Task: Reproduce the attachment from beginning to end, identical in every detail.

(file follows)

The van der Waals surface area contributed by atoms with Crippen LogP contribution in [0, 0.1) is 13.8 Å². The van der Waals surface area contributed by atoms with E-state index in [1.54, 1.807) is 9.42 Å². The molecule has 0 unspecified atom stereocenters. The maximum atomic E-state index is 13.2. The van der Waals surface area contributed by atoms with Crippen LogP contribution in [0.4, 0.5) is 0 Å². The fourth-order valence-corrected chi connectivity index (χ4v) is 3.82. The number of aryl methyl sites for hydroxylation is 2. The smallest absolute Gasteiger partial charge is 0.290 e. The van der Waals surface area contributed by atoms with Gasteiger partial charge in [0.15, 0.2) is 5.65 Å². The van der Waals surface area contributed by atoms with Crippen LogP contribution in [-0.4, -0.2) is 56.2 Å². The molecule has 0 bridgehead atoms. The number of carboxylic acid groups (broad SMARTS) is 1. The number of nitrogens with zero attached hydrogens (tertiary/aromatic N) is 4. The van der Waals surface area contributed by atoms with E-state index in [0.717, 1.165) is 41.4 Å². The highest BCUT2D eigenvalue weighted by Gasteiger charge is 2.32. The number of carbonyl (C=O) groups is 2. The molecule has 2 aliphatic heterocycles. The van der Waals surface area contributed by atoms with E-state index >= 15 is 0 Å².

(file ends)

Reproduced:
The van der Waals surface area contributed by atoms with Crippen LogP contribution in [0, 0.1) is 13.8 Å². The van der Waals surface area contributed by atoms with E-state index in [1.54, 1.807) is 9.42 Å². The molecule has 0 unspecified atom stereocenters. The maximum atomic E-state index is 13.2. The van der Waals surface area contributed by atoms with Crippen LogP contribution in [0.4, 0.5) is 0 Å². The fourth-order valence-corrected chi connectivity index (χ4v) is 3.82. The number of aryl methyl sites for hydroxylation is 2. The smallest absolute Gasteiger partial charge is 0.290 e. The van der Waals surface area contributed by atoms with Gasteiger partial charge in [0.15, 0.2) is 5.65 Å². The van der Waals surface area contributed by atoms with Crippen LogP contribution in [-0.4, -0.2) is 56.2 Å². The molecule has 0 bridgehead atoms. The number of carboxylic acid groups (broad SMARTS) is 1. The number of nitrogens with zero attached hydrogens (tertiary/aromatic N) is 4. The van der Waals surface area contributed by atoms with E-state index in [0.717, 1.165) is 41.4 Å². The highest BCUT2D eigenvalue weighted by Gasteiger charge is 2.32. The number of carbonyl (C=O) groups is 2. The molecule has 2 aliphatic heterocycles. The van der Waals surface area contributed by atoms with E-state index >= 15 is 0 Å².